Growing up
Growing up as an only child, I was spoilt with everything. Looking back, I was an over-pampered child. My late mum wanted me to have everything life had to offer until she passed on. So at 16 years, I was alone, I didn’t know how to wash my clothes; it was at that moment life welcomed me. I had to start learning and I had to adapt and survive.

Inspiration behind Miriam Gofwan Women and Children Foundation and its impact
I always get this question and I’m always trying to figure out which life lesson to start with.  Is it being accused of witchcraft, being abused and raped or almost losing my life in an accident? All these alongside my near-death experience inspired me to start the organisation. I disconnected from reality and built a personality. I couldn’t face my life as it was, suffered from pain and disassociating (disconnecting-from reality and couldn’t feel anything). I was fortunate to meet my mentors, Innocent and Talatu Usar, who God used to pull me through that phase of my life.

Being a Behavioural Change Therapist, Certified EI Coach, Trained Communicator and managing it all
Well when you are addicted to finding ways to heal, you will stumble into many training. In my trauma healing work, I need to be equipped with the right tools that would help in healing, so I committed myself to learn. You know people respond differently to trauma; what might be traumatic to someone might not be to you. How we react and respond to traumatic events are different. With this in mind, I went into learning and this has helped me understand my clients and knowing what tool to use in any case we have at the Foundation and the wellbeing hub.

What inspired me to start the pan-Nigeria healing room and the wellbeing hub for professionals
You see, the pain has no gender, no religion, no status no tribe, no class. Pain does not choose who feels it, we ALL feel pain; either from losing a loved one, loss of our childhood, abuse of any kind (verbal, emotional and physical) heartbreaks, disappointment, depression, anxiety, panic attacks, accusation or any traumatic experience. We are constantly trying to deal with these emotional issues and staking them side by side.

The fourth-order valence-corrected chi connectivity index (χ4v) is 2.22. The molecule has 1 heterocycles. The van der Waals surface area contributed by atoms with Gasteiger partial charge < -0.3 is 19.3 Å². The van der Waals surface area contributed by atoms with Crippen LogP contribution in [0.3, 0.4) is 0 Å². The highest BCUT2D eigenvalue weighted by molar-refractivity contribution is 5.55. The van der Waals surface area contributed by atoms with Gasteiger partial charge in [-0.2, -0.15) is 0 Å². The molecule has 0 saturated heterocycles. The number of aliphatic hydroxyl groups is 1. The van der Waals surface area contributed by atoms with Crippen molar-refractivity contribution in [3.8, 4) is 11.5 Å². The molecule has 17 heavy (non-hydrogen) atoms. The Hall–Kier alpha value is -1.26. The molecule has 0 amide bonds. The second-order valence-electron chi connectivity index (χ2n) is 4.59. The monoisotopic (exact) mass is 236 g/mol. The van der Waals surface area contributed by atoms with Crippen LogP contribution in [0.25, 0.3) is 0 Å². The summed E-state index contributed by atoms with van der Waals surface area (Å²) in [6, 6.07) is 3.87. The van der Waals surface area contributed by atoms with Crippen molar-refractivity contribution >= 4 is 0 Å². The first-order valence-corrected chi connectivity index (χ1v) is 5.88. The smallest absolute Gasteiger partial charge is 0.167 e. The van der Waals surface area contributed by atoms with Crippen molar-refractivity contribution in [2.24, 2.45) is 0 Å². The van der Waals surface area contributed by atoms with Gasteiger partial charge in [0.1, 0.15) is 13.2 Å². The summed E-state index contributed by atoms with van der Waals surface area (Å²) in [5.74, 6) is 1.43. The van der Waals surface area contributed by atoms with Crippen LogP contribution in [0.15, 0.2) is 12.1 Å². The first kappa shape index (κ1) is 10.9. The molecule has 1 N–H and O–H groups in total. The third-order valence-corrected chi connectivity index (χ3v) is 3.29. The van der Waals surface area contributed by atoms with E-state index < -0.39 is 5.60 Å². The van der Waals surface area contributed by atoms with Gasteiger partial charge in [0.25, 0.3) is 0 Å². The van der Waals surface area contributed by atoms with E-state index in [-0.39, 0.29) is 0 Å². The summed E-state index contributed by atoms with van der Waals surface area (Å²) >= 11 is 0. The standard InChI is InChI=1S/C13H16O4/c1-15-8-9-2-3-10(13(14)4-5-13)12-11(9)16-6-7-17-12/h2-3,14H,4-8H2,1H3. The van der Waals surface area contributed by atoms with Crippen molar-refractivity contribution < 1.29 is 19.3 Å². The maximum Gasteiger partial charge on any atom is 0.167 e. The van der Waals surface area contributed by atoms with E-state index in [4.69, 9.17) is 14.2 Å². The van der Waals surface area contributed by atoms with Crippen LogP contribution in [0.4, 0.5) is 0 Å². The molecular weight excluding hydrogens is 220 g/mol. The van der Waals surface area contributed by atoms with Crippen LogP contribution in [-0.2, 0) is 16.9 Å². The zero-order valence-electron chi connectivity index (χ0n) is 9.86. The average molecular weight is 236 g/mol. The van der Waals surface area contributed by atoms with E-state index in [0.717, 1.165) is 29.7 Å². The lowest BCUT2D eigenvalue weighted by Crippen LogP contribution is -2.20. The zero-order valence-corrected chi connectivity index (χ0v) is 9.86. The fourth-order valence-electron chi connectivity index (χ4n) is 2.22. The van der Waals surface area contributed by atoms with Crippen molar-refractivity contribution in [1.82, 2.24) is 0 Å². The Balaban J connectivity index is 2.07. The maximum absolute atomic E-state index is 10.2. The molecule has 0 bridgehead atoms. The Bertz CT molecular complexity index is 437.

When emotions are over-staked and thoughts can’t be controlled, we need to devise methods to help. That’s how the Healing Room and the hub for professionals started; to enlighten, help and give professionals a place to go seek for help. The Healing Room became a place we go to sort out all these stacked up emotions, a no-judgment zone where you speak up and get healed. Coming to the healing room to some is like coming for medical checks monthly or weekly. To others, it is like coming to take vaccines to reset their minds; to some, it’s coming for medications in each session. To some, it is a place to support others who are in pain. To some, it is a place to hang out and stay emotionally healthy with proper guidelines.
Above all, it is a place of restoring wholeness for professionals.

Mental health effect of coronavirus pandemic and what can we do as a society to sensitise people
The first thing is to encourage people to stay calm, already I have many clients who are suffering from depression and anxiety because of the situation and we kicked off online group sessions to help them.

The truth is, being isolated is not healthy for people who are not used to such serenity, or people who have had a history of depression. What mental health practitioners can do right now is to start using technology and phone calls to help manage their clients, I have started on my end and I hope many more will go that route. The government would need to leverage on technology to also enable people to get first-hand mental health help online, by providing distress numbers to call. This will make a lot of difference.